Some casino perspective from a Jersey Shore view
Regarding the recent letter lamenting lost prosperity for Richmond because voters rejected a casino, I don’t believe the project would improve the city’s economic outlook.
I do not live in the city, but I grew up on the north edge of the Jersey Shore. Trips to the “old” Atlantic City, where my parents spent their 1944 honeymoon, were frequent. Nice beaches, lots of little family hotels, a boardwalk you could stroll along without being accosted and the best saltwater taffy in the world.
Then came the casinos, with their bright lights and hundreds of tour buses full of folks dreaming about fortunes. Along with them came the Mafia, whose members were forbidden from owning casinos but who controlled the supply chain of services in areas such as food and drink, parking and entertainment.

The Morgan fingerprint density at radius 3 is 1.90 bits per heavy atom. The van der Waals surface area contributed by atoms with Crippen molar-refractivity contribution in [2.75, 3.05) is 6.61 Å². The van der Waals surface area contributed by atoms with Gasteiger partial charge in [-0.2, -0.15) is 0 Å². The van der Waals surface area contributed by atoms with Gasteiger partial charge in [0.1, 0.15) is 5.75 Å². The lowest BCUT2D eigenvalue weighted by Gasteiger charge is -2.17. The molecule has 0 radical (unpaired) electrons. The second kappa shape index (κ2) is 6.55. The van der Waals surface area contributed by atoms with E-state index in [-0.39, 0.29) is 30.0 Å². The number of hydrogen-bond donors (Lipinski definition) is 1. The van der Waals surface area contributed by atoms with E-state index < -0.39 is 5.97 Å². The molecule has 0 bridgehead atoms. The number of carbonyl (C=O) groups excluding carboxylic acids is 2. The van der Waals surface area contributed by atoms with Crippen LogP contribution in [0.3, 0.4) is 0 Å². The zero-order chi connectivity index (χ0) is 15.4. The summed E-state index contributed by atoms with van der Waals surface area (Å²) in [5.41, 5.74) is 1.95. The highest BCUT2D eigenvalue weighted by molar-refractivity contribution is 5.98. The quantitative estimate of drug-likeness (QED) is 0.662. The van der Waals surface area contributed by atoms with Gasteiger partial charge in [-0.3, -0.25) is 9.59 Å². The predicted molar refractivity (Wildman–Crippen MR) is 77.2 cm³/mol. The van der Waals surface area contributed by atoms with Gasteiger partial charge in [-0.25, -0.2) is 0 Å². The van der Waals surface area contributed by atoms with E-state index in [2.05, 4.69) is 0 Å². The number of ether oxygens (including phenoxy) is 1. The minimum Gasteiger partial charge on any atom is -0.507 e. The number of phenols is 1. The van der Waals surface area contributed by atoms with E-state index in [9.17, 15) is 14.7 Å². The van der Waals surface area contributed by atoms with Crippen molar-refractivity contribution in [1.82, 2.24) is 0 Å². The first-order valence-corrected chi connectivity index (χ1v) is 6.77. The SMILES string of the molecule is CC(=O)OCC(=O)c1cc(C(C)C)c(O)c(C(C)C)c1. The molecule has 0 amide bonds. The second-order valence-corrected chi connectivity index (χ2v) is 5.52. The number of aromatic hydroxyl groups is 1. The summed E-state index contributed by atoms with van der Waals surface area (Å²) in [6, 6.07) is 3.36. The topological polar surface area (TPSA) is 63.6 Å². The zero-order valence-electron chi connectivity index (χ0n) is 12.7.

The lowest-income citizens worked in menial jobs and lived in the public housing on the back streets of the casinos. They still do. Jersey government now spends millions to keep the casinos honest and out of mob control.
Casinos will support the financial needs of a city only if it makes sufficient money to meet contractual obligations. Guaranteed funds? Consider casino bankruptcies. Improving the lifestyle of citizens? There would be more traffic, crime, poverty and addiction — all with no financial guaranties.